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Relentless!! - 84%

Lord_Jotun, February 15th, 2004

"Endless Pain", eh? The title says it all, kids. It happened in 1985, when three German Metal lads - Mille, Ventor and Rob - had to be driven to Berlin (since they were all underage) to record their debut album. With no studio experience at all, they spent 10 days in the studio, put all their effort into it, and the album was done.
The recording quality isn't exactly the best, as the guitars are pretty thin and the drums and vocals often overpower the rest. At times the playing is not too solid, and seldom it gets downright sloppy. Mille and Ventor share vocal duties on the record, and while the former tries a raspy, Black Metal influenced vocal assault and the second prefers a more strightforward raucous scream, both of them are quite lacking in coherence and pronunciation.
So how can we describe the final result? REALLY FUCKING INTENSE.
Most people (about 99%) go stright to "Pleasure to Kill" when it comes to early Kreator material, and I completely second that. Nevertheless, I strongly doubt that there could have been any "Pleasure To Kill" without this somewhat underrated debut. From the unlistenable quality of the clumsy Tormentor demos to being part of the German Thrash Trinity, this was a required step. And even if we forget about its historical significance, "Endless Pain" is solid at the very least. After all this is Kreator, which stands for intensity, energy, aggression and so on.

Despite being the least known of Kreator's winning five (albums from "Endless Pain" to "Coma Of Souls", for the newly initiated), this album yelded some classics anyway, the first in line being of course "Tormentor", precious heritage of the band's humble beginnings. This is the shortest song of the album and represents what Kreator stands for, with its malicious riffs and ceaseless speed. It will remain a cornerstone in the band's live set for years to come, and rightfully so. "Flag of Hate" is another favourite... short drum intro, and here we go, blazing riff after riff all the way till the end. It's when you listen to this couple of tracks that you can see "Pleasure To Kill" approaching on the horizon; still, the rest of the album isn't exactly a letdown.
First, I have to mention the album's amazing kick-in-the-balls opening, achieved thanks to two back-to-back Thrash jewels. "Endless Pain" begins without warning with the furious title track, which immediately assaults the listener with its frantic riffage and Ventor's angriest screams. This must have been on heavy rotation in the Necrodeath boys's stereos when they recorded their debut, "Into The Macabre".
"Endless Pain" finishes with a pre-"Reign In Blood" Slayer worshipping riff, but there's hardly a moment of rest as "Total Death" is next. More riffs, more aggression, more malignant moods. By this pont you've already realized that this album takes no prisoners.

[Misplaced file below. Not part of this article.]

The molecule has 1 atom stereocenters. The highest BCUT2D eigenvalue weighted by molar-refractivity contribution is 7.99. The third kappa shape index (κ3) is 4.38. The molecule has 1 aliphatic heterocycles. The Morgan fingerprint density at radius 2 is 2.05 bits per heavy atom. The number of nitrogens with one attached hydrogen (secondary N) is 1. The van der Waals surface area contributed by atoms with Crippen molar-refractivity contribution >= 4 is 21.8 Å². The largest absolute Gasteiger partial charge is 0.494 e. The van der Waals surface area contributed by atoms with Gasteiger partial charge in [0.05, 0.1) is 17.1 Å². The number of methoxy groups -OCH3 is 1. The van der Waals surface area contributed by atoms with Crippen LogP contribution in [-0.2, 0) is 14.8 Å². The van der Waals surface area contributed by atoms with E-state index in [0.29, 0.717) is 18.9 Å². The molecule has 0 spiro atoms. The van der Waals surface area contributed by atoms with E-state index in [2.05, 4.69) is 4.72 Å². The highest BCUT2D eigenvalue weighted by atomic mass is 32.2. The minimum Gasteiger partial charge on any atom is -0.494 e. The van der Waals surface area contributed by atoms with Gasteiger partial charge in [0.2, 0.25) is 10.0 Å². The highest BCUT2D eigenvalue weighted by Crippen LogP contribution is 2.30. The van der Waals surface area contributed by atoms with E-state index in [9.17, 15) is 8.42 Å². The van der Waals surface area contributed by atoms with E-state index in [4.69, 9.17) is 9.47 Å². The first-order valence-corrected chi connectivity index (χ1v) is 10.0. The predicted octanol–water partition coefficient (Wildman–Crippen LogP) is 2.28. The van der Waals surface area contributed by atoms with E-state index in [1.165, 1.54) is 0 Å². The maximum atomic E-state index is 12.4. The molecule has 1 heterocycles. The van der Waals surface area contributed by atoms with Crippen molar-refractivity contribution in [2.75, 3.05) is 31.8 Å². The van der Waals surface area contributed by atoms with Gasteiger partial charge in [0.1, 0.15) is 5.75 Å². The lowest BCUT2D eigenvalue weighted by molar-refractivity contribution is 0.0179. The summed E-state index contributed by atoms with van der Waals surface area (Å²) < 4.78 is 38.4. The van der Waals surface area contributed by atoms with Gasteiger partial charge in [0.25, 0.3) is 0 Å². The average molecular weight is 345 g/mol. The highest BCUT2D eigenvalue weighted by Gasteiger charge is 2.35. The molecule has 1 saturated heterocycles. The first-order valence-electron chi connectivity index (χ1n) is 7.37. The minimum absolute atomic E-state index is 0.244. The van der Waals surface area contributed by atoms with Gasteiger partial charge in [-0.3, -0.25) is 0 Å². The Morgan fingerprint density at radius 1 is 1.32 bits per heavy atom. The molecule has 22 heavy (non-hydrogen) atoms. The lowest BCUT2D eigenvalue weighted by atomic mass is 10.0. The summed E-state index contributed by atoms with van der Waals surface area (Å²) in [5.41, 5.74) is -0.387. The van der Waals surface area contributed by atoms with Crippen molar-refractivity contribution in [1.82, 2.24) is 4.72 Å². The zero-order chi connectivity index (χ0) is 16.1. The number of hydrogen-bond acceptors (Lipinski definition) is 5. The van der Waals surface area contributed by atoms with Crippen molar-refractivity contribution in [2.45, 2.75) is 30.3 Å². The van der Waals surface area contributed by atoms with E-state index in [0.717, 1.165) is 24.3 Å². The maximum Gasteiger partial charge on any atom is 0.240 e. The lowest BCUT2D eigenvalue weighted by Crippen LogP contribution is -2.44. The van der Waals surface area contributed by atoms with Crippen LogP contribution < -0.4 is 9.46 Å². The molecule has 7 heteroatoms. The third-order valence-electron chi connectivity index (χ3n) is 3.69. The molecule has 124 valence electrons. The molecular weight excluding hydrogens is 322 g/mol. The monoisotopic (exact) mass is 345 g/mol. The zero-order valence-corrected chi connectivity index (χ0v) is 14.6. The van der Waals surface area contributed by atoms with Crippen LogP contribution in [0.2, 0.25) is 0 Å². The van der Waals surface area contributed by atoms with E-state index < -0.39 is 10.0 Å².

And now, ladies and gentlemen... enter "Storm Of The Beast", the longest track of the lot. This has a slower opening, an dthen alternates fast verses with a crushing mid-tempoed chorus. Of course, all the riffs range from good to amazing. And did I mention that the choruses on this album manage to be catchy and intense at the same time?

I mentioned overlooked cuts earlier, and it's time to do them justice. "Bonebreaker" is one of them, a song which had already appeared on the "End Of The World" demo, only made FASTER this time. The riffs are mindblowing, and take this song almost up there with "Tormentor" in my ranking (not quite at the same height but extremely close). This is also the home to my favourite solo on the album.
"Cry War" is another demo era revenant, once again made faster and tighter. This one alternates between and square 4/4, Celtic Frosty midpaced riff and the usual flat out Thrash attack. Ventor screaming "CRY WAAARR!!" in the chorus epitomizes the rawness of this record pretty well, and who gives a shit if his attempt at a evil laugh sounds more like a cough than anything else. You can always go for "Images And Words" if you crave something more refined; still, the honest hard work behind this album cannot be mistaken.
"Living in Fear" is another blistering little skullcrusher, the second shortest song on the record; after the second chorus it goes into a great instrumental section full of pretty melodic riffs and completed by yet another damn good solo. "Son of Evil" also destroys... great mid-tempoed break after the first verse, with some funny lyrics ("Deny the father, deny the mother / Burning the sister, poison the brother"!?), followed by more killer riffage. "Dying Victims" provides the grand finale, with a classy melodic overture and then frantic riffage all the way to the end.

Wow, this was one hell of a ride. This album definitely deserves more attention that it gets, people. It is a faithful document of the birth of a Metal legend (Kreator are essential, whether you like it or not), a promising effort brought forth by a young and extremely determined band. The reissue also features the four "End Of The World" demo songs as bonus tracks, so you really have no excuse for skipping it... unless you hate Thrash - and especially GOOD thrash -, but I know you don't.